Within a couple of months he started doing something new when we would come home: he would come up to us with his teeth bared. At first, we were quite put off by it. We asked Renee about it and she said “He’s just smiling because he’s happy to see you!” We weren’t quite sure it was smiling, but once we got used to it, there was nothing else it could be. People that would get the “smiling” treatment for the first time were always a bit unnerved because his front teeth looked like the xenomorph in Aliens, but it was a greeting reserved for only his favorite people. I tried to catch it on camera several times, but I always just wanted to experience it.

We got Oz around the time that Gogo’s knees started to become a problem, and he kept me company through Gogo’s knee surgeries. I will never forget the first day without Gogo - I took Oz for a walk along the Hudson River on a beautiful late-summer day. I unexpectedly ran into a friend from Chicago along the Hudson and we talked. Oz discovered the grass and had a doggie freakout. He kept pouncing and flipping around and running circles in the grass. I kept apologizing for his bad behavior and my friend just said “What’s the point of being a dog if you don’t disobey the rules?”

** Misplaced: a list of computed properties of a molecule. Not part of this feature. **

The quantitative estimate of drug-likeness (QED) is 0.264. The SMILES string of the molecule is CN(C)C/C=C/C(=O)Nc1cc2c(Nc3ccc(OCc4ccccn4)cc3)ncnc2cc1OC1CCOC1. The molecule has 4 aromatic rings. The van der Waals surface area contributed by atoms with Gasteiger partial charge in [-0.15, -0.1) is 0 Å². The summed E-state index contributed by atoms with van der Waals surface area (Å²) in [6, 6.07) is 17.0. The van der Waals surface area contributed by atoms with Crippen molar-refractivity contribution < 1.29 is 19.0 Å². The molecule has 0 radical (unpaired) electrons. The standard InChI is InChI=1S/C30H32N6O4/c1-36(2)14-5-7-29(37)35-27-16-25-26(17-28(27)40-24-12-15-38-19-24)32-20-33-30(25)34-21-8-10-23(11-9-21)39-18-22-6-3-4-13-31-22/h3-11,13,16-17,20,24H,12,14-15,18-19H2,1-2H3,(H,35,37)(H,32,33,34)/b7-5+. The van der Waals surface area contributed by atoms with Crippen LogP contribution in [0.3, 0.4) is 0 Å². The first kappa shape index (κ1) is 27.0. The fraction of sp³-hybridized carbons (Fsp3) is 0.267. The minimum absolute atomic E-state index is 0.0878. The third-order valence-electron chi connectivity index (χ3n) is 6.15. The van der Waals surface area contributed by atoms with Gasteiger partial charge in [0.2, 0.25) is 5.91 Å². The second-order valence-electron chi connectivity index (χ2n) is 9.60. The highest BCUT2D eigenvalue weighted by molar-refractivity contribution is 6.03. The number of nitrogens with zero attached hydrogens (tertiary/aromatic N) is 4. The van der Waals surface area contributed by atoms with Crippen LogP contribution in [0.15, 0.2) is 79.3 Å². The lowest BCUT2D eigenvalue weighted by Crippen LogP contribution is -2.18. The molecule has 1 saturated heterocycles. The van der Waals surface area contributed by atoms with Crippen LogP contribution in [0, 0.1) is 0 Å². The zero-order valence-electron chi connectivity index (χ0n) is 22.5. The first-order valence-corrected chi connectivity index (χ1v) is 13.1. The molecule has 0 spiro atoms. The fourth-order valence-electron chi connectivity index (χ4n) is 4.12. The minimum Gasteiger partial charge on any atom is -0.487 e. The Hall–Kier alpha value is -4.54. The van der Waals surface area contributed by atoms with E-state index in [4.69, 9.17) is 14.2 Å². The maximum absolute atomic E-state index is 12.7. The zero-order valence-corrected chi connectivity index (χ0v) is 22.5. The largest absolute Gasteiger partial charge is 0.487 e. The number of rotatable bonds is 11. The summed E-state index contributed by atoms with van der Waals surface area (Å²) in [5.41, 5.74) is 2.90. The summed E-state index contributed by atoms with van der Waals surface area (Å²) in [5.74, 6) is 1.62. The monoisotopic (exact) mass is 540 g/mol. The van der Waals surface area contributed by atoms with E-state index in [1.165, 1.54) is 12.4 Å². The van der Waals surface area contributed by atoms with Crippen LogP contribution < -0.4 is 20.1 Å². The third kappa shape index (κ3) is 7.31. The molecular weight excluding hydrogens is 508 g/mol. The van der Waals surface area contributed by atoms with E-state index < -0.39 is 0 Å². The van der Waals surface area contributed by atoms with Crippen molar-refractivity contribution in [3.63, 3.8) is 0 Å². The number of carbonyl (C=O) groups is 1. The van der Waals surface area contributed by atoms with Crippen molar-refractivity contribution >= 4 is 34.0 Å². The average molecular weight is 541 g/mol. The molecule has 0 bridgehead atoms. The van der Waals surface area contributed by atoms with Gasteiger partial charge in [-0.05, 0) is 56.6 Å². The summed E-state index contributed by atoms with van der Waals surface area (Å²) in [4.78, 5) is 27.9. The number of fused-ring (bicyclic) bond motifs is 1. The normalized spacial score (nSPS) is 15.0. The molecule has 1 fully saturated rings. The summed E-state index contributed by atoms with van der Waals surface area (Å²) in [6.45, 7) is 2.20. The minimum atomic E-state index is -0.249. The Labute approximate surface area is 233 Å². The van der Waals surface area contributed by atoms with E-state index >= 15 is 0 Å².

Oz was not very friendly with people when we first got him. He would stand back when we would see people that we knew on the street and was quite wary of them. I saw that he would see how friendly Gogo was with people, and eventually decided that people could be trusted. He always loved little dogs and puppies. He would have been a great dad. The only drawback on that was that he would be quite content to get close to small dogs and say hi. Then Gogo would growl and Oz would decide that this dog can’t be trusted and would defend his sister’s honor. It took him a while to realize that Gogo just doesn’t like other dogs.

Some of Ozzie’s favorite people were Kevin and Jeff. Oz often ran up to other gay couples in Chelsea thinking it was Kevin and Jeff, then see that he had made a mistake. I thought it was interesting that dogs apparently do have gay-dar.